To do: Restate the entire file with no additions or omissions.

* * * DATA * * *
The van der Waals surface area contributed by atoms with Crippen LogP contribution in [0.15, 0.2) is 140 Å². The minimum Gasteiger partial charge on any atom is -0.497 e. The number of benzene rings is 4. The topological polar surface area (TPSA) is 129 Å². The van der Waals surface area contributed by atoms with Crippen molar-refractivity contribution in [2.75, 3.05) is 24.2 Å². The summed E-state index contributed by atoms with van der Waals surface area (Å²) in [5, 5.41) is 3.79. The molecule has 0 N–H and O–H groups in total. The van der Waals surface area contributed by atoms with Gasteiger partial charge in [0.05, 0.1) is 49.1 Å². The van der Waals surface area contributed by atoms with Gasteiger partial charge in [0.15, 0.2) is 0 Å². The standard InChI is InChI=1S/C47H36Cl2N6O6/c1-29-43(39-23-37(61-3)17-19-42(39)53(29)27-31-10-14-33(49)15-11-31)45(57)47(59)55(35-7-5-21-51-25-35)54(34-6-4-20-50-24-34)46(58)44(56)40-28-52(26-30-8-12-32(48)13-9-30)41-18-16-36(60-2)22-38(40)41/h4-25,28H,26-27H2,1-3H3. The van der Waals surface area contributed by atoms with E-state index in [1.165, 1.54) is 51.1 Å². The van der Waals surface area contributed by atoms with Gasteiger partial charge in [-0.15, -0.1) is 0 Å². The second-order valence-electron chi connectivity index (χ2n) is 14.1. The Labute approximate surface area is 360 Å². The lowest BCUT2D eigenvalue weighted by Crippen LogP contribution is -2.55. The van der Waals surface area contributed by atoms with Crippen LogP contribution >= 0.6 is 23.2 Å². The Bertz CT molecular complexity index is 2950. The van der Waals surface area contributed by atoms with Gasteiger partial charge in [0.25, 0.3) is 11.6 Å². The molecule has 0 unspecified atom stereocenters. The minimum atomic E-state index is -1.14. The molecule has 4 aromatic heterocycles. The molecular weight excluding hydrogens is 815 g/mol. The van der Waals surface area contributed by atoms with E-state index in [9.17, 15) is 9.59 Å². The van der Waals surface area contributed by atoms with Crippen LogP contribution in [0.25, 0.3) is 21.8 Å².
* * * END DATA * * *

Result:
The van der Waals surface area contributed by atoms with Crippen LogP contribution in [0.15, 0.2) is 140 Å². The minimum Gasteiger partial charge on any atom is -0.497 e. The number of benzene rings is 4. The topological polar surface area (TPSA) is 129 Å². The van der Waals surface area contributed by atoms with Crippen molar-refractivity contribution in [2.75, 3.05) is 24.2 Å². The summed E-state index contributed by atoms with van der Waals surface area (Å²) in [5, 5.41) is 3.79. The molecule has 0 N–H and O–H groups in total. The van der Waals surface area contributed by atoms with Gasteiger partial charge in [0.05, 0.1) is 49.1 Å². The van der Waals surface area contributed by atoms with Gasteiger partial charge in [0.15, 0.2) is 0 Å². The standard InChI is InChI=1S/C47H36Cl2N6O6/c1-29-43(39-23-37(61-3)17-19-42(39)53(29)27-31-10-14-33(49)15-11-31)45(57)47(59)55(35-7-5-21-51-25-35)54(34-6-4-20-50-24-34)46(58)44(56)40-28-52(26-30-8-12-32(48)13-9-30)41-18-16-36(60-2)22-38(40)41/h4-25,28H,26-27H2,1-3H3. The van der Waals surface area contributed by atoms with E-state index in [1.165, 1.54) is 51.1 Å². The van der Waals surface area contributed by atoms with Gasteiger partial charge in [-0.15, -0.1) is 0 Å². The second-order valence-electron chi connectivity index (χ2n) is 14.1. The Labute approximate surface area is 360 Å². The lowest BCUT2D eigenvalue weighted by Crippen LogP contribution is -2.55. The van der Waals surface area contributed by atoms with Crippen LogP contribution >= 0.6 is 23.2 Å². The Bertz CT molecular complexity index is 2950. The van der Waals surface area contributed by atoms with Gasteiger partial charge in [0.25, 0.3) is 11.6 Å². The molecule has 0 unspecified atom stereocenters. The minimum atomic E-state index is -1.14. The molecule has 4 aromatic heterocycles. The molecular weight excluding hydrogens is 815 g/mol. The van der Waals surface area contributed by atoms with E-state index in [9.17, 15) is 9.59 Å². The van der Waals surface area contributed by atoms with Crippen LogP contribution in [0.25, 0.3) is 21.8 Å².